consume time in proving what must be too
clear to need proof; that a bank note, or a
n> piece of paper purporting that the bearer
shall receive the nominal amount is a bill of
matter what the words are—or
credit, no
that what a state cannot do in its capacity
as a state,'it cannot do by third persons, and
consequently that every charter granted 1»
unconstitutional and void.
It then follows to enquire, if stich is the
case, can congress grant a charter, and
ought congress to do so ?
The constitution has no where given, in
express language, the power to emu hills of
credit—But it has given impliedly all the
which the state* are debarred from
and expressiv the power to provide
oowers
p or general welfare ; to borrow money;
(o c0 - n monev . to punish counterfeiting,
gj C- Although it is clear the right of con
SR ; s better than the right of the states,
.j- a doub , existed, there is nn doubt but
an amcntlmfint m j g ht be had to give the
power expressly. Because it is for the gene
rd and particular welfare that hanking
S ) 10U ; C | g „ on — ail J it is an insufferable a
buse to give corporate associations exclu
s j ve p r i v j| e g e8 at the expence of the pco
.
'j' be sUm tbat government could gain in
tb ; s - V2Vj W0U |J | )c adequate to build a na
fortify the union: canal and turnpike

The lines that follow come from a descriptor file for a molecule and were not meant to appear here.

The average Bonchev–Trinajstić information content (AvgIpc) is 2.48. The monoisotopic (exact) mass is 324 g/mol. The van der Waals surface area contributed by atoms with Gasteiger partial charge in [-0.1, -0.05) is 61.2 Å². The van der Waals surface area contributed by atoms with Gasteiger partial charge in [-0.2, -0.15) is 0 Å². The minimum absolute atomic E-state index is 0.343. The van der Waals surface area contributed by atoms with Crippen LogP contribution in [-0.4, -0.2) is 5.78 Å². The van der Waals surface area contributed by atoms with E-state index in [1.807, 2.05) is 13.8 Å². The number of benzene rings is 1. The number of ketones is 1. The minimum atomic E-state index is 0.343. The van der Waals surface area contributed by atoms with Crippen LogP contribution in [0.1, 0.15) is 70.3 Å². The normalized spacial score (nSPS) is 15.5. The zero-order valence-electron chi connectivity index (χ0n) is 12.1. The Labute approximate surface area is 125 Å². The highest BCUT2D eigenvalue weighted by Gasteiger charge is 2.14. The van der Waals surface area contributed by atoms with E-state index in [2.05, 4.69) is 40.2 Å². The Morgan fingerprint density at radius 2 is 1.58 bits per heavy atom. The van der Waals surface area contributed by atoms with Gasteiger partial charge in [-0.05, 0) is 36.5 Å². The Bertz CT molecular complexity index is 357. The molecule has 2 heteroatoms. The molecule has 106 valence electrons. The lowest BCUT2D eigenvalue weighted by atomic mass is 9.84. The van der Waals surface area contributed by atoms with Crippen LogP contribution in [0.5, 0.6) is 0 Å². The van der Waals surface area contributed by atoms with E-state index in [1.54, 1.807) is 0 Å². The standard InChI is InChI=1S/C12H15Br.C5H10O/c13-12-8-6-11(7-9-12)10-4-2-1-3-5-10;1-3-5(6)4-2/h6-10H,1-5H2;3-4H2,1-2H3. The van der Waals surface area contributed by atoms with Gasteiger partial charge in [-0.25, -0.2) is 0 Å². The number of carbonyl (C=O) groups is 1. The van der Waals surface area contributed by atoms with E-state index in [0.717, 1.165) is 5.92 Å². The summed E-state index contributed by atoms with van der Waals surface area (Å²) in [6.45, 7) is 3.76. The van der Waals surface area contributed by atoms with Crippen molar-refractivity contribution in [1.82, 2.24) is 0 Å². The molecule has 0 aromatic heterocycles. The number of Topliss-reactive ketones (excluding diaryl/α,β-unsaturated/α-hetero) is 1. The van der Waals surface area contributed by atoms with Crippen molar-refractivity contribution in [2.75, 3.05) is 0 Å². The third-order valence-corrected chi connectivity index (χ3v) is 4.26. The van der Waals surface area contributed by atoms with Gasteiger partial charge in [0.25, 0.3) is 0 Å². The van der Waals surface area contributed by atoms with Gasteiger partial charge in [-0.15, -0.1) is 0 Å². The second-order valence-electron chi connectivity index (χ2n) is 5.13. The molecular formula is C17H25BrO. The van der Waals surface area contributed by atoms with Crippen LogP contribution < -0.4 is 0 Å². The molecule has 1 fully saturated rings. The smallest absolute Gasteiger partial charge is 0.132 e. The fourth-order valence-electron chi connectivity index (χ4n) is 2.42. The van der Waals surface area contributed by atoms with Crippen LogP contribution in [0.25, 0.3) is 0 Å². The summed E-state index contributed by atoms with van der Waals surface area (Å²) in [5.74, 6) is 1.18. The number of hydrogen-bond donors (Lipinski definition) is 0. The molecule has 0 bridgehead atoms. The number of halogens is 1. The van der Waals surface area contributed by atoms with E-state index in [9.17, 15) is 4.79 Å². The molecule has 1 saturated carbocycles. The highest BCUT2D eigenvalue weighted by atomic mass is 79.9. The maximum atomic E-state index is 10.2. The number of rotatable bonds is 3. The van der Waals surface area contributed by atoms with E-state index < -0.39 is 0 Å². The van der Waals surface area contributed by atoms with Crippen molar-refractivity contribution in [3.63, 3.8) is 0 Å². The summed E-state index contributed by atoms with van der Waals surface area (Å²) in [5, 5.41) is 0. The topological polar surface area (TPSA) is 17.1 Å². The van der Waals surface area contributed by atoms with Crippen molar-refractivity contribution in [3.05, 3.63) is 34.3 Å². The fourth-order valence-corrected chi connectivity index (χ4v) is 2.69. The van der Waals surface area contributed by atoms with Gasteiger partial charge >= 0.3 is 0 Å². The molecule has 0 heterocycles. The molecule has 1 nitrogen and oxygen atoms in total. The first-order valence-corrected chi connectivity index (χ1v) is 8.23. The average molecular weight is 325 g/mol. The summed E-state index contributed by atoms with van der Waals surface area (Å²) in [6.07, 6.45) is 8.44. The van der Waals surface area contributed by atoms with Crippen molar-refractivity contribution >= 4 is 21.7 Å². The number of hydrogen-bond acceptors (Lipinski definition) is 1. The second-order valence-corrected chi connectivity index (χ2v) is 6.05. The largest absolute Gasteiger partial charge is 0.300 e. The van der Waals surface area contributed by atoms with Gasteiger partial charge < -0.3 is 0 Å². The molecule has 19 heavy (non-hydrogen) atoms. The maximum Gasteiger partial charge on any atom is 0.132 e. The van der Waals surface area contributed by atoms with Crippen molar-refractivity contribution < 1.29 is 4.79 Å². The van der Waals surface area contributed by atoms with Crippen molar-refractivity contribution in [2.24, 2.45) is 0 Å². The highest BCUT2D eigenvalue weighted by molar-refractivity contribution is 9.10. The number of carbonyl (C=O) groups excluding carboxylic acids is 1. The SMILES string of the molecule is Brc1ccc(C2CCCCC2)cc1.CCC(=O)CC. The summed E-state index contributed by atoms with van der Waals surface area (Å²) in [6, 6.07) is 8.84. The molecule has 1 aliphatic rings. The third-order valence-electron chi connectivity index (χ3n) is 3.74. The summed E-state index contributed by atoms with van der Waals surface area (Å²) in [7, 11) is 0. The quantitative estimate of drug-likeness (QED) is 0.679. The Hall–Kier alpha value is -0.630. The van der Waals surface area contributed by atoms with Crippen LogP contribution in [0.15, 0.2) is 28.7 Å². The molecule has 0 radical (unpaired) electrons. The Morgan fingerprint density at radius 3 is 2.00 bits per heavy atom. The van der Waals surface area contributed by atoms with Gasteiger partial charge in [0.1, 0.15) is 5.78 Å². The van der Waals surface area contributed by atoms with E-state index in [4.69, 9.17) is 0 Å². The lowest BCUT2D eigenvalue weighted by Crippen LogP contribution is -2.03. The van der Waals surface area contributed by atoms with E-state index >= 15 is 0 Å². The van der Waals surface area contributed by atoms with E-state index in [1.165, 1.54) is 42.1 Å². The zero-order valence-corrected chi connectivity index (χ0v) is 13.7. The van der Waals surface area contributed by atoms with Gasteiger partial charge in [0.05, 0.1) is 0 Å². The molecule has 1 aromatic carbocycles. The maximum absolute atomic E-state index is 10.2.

tbe un ; onj or g i v - e general education to the
poor.
Shall then these verv important national
benefits all bo neglected; or be sunk at the
foolälool of a monR . d aristocracy, already
(Qo _ rcjud and w b 0 keep their property be
' an(1 lbelBK | ve5 out 0 f lhe
{)f blic service >
' 1 _
It U plcasing to reflect , bat the honest
f ' lhe lec f eralists are shaking off their
^ rejudices alnst lheir own government,
^,d uniting w.th the Republicans in support
ftf the * nt admin -, at ' alion . and indeed,
how ^ it be other wise ? If theyever mean
, [0 M from fcderal deceptioil aod d(;la .
s j on they will escape now. There is no o
lher aij ,/ rnatlvc . Yhey must either relia
; sh all cla ;, ns to the name of Americans;
^ - rffy tlu , British, join the Essex Junta,
an( , ' lv decllire ,threat Britain has done
exscntial V »_ I)otwithstandln g
she . ilas „„pressed our seamen, violated our
lnunti . ile juriscliction, murdered our citi
2 , >11S time ol time> ; nsldtL . d 0U r govern
j ftnd petfid -, ousl v disavowed the act of
; r authorised minister* h is not possible
for a man to be a real American, and iusti
f r , accumulaled wrong9 . If Ameri
c<(Qrj caB er „ r be rousccl> , h wH , bc rous .
ed naw . The British faction who eryed
embargo, non-intercourse, and e
ver y mea . utc t bat could protect the nation
ag:dn ,t Btilish outrage, will soon become as
obnoxious to the people, as were the old to